You do need a strategy for your enterprise social network, says Yammer


A great post from Stephen Danelutti at Yammer explaining why even if you use viral adoption as a catalyst to get started, you still need a strategy:

“The ease of use and virality of a platform like Yammer can be deceivingly simple and lead people to think that a deliberate strategy is not necessary. That’s a mistake, because without direction and an end goal in mind, the network will simply meander and fail to deliver business value.”

Kick Arse Collaboration Everywhere (with Confluence)

These are my slides from the Atlassian Summit in San Francisco today. I covered three things:

1. What is collaboration and what does successful collaboration look like?

2. Using Personas to understand user’s collaboration needs

3. “Rules to Collaborate By”

My presentation was recorded and Atlassian will share this in due course.

The Intranet Imperative (2005)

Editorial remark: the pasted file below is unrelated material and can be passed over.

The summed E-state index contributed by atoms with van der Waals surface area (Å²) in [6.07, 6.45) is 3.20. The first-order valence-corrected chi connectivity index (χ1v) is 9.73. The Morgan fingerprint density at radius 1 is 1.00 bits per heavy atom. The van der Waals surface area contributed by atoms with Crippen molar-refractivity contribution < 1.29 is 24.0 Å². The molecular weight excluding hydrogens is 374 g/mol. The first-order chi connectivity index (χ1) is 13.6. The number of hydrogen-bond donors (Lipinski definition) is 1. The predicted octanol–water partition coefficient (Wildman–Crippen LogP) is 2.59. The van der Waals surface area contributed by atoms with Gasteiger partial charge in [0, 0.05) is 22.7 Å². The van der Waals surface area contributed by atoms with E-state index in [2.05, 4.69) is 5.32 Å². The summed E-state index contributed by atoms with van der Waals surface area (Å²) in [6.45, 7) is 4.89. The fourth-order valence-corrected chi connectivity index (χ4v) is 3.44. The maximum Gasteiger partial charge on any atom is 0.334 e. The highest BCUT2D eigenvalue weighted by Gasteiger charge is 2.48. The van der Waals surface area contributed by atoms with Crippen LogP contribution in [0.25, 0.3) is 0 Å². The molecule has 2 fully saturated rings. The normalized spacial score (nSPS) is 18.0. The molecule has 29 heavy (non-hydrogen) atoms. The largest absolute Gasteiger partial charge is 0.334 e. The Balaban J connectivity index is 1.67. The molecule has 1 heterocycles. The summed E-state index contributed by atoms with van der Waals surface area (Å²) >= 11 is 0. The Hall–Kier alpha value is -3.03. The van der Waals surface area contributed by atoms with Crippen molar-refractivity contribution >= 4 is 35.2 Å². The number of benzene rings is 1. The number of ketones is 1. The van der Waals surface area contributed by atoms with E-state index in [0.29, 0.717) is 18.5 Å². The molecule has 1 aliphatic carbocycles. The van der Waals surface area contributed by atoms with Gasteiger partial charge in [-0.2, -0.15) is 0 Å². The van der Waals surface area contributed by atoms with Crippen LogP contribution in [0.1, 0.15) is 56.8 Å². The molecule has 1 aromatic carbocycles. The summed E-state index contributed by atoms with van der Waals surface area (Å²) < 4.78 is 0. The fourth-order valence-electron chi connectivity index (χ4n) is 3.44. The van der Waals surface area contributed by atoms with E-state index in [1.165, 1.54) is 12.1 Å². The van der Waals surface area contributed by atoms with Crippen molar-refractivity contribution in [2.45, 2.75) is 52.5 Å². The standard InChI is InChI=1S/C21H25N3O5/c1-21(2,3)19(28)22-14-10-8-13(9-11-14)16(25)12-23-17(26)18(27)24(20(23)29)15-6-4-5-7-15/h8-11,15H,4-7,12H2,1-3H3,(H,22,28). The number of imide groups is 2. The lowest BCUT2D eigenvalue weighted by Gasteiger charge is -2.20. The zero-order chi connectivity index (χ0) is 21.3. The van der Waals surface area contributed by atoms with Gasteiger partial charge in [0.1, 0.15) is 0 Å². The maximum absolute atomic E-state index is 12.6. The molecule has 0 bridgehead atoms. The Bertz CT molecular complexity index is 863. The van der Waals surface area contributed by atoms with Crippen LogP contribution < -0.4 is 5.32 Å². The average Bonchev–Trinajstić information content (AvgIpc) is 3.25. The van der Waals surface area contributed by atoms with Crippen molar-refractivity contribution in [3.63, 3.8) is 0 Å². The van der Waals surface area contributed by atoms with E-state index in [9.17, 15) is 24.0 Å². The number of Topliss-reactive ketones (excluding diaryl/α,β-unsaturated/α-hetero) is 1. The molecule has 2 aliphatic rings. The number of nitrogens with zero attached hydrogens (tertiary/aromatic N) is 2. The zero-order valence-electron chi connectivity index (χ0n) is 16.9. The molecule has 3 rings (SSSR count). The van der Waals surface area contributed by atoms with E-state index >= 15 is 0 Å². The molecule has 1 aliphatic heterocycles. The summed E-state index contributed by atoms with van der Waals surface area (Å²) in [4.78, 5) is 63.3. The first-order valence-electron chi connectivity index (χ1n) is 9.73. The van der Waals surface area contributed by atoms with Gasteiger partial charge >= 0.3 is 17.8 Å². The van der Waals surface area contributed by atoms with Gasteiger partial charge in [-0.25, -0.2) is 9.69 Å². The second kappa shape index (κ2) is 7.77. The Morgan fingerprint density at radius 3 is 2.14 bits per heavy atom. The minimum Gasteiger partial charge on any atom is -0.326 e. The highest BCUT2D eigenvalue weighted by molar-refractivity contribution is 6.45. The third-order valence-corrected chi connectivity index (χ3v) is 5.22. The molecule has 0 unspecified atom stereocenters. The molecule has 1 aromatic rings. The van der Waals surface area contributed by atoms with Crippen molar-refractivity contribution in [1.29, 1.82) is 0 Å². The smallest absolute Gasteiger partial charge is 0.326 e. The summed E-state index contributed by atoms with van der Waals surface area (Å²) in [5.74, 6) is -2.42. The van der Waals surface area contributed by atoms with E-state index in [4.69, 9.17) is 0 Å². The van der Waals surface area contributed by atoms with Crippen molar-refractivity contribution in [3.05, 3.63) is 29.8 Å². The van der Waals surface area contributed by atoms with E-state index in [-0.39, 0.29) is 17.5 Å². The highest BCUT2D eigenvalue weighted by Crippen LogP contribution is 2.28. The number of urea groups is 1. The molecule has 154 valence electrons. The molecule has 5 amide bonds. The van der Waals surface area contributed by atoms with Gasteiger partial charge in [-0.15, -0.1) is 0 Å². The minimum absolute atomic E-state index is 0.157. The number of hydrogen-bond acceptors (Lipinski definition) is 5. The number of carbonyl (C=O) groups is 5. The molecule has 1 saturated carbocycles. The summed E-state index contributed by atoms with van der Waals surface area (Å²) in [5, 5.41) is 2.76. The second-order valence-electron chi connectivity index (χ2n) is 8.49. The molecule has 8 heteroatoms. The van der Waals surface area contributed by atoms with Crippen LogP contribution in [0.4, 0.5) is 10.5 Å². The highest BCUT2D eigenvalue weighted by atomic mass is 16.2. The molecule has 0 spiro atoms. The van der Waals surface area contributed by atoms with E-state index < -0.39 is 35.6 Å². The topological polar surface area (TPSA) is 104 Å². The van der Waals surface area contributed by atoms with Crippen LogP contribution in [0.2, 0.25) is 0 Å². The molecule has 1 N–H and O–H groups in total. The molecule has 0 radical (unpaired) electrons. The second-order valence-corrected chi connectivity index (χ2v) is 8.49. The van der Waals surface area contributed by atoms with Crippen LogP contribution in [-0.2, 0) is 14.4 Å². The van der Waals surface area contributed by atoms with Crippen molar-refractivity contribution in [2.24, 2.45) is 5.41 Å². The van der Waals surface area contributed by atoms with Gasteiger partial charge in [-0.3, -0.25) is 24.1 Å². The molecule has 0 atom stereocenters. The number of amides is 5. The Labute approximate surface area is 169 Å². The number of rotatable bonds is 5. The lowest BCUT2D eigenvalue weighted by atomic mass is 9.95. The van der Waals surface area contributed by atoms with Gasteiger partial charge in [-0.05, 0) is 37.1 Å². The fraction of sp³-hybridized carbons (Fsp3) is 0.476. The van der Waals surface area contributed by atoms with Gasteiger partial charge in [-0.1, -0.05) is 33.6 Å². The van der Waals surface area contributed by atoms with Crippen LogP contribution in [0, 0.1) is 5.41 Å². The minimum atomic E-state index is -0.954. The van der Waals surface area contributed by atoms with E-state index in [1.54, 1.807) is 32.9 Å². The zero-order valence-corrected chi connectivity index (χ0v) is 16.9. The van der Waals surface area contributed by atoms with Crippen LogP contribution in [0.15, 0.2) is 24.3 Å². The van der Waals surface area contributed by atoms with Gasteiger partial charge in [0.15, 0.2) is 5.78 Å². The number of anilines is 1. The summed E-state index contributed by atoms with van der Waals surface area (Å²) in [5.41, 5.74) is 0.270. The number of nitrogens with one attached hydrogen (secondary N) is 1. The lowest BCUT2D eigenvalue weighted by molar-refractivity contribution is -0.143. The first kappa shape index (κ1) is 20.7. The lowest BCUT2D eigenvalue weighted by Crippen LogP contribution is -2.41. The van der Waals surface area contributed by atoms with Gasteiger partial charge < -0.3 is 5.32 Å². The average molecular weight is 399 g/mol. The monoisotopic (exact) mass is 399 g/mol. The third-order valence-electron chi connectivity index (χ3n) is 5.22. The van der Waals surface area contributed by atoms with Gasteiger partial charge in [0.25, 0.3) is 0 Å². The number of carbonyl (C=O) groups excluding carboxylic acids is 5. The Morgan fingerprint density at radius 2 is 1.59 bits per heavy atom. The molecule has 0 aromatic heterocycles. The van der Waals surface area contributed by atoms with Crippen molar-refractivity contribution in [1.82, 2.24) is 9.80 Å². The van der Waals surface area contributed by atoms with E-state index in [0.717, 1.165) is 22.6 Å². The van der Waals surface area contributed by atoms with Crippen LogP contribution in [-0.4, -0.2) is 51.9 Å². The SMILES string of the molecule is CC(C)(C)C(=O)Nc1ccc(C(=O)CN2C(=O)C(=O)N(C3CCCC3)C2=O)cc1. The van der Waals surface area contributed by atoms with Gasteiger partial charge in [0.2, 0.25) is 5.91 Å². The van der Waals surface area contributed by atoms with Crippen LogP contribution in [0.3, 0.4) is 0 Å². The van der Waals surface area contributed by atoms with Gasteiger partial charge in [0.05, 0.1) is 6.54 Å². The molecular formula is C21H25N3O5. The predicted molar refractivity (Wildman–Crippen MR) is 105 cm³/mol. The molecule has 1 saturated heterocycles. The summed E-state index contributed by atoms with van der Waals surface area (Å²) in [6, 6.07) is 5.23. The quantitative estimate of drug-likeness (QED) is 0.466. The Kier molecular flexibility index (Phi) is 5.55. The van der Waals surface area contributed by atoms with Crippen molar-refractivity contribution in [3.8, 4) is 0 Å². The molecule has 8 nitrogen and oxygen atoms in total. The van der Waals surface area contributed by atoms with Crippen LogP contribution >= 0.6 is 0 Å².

I wrote this in June 2005. The history of intranets is one of a slow burn of adoption (or innovation, if you like). But the pace of technology change is increasing, email is being challenged… is it time now to dust off the intranet imperative and think about about where we go next?

What exactly is an intranet?

The nature of intranets is changing. In fact the term intranet itself is rapidly losing meaning as the Internet interpenetrates organisations through a mixture of business-to-business marketing, extranets, hosted application services and of course personal use of the Web at work. The traditionalist view of intranets, one that concentrates on static information built around an impregnable information architecture, creates a risk for organisations that may be oblivious to the rise of collaborative and dynamic “application-nets” that connect users to people, places and things.

Consider for a moment – what exactly is an intranet? The most simple or basic definition defines it as a restricted, private computer network that uses TCP/IP (Internet) network protocols to facilitate data transmission and exchange within an organisation. But when we look at modern intranets (and extranets), this definition raises more questions than answers – for example: